Seven Memorial Days ago, my best friend Todd and I placed third in Under the Volcano's annual gumbo cook off. Despite feeling robbed by the second-place team, whose "gumbo" tasted like a bland can of Progresso, our feelings were bolstered by a woman who asked us to cater her upcoming house party.
Subsequent conversations led to us discussing the possibility of launching a catering business in the moonlight of our real jobs. That morphed into a follow-up, High Life-fueled chat about how we should buy an old taco truck and sell gumbo, high-quality coffee and whatever else we could muster to dwellers of remote office parks and festival-goers.
Unfortunately, we never got past the naming stage of the project. Two awful ideas that I had were:
Southern Comfort: aside from clashing with the whiskey brand, we could have been confused for the seedy strip joint in Gonzales, LA.
Gumbo & Joe: Who wants to eat gumbo during a sweltering Houston summer (#HIWI)? Plus, it sounds like a bad rip-off of "Turner & Hooch."
The current food truck craze makes me wonder what we would have named our truck had we followed through on the concept.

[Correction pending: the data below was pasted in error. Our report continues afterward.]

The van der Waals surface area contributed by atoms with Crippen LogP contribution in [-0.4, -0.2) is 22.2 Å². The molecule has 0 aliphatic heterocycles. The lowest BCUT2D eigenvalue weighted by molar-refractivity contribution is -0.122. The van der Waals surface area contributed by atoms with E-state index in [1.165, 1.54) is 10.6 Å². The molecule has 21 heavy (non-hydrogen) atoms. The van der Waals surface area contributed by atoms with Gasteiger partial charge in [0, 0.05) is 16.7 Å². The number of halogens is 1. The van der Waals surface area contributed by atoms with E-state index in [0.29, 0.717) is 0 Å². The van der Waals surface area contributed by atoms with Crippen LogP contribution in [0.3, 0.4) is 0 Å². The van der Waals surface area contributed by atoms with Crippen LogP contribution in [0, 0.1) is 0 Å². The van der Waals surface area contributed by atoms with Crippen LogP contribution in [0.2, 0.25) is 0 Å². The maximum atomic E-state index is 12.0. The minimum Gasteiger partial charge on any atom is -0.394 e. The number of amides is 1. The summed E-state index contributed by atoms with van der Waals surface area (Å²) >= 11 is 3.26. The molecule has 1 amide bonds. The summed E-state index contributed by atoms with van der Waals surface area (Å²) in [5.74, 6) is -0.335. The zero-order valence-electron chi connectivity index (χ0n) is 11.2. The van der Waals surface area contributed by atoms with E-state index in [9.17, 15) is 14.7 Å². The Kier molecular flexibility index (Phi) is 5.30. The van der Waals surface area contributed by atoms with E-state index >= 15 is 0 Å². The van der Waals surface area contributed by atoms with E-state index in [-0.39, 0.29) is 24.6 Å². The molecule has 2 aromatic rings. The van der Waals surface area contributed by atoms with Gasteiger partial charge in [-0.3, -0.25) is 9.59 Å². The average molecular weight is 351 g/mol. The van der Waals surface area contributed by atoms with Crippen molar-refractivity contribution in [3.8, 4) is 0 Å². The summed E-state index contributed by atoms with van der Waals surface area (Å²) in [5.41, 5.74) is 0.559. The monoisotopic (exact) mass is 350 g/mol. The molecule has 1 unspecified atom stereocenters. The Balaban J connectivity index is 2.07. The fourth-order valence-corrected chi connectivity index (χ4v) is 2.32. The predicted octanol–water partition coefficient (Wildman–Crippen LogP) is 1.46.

What would you name your food truck? Would it be concept-driven or Tweet-tastic? Sound off in the comments.
Keep the Houston Press Free... Since we started the Houston Press, it has been defined as the free, independent voice of Houston, and we would like to keep it that way. Offering our readers free access to incisive coverage of local news, food and culture. Producing stories on everything from political scandals to the hottest new bands, with gutsy reporting, stylish writing, and staffers who've won everything from the Society of Professional Journalists' Sigma Delta Chi feature-writing award to the Casey Medal for Meritorious Journalism. But with local journalism's existence under siege and advertising revenue setbacks having a larger impact, it is important now more than ever for us to rally support behind funding our local journalism. You can help by participating in our "I Support" membership program, allowing us to keep covering Houston with no paywalls.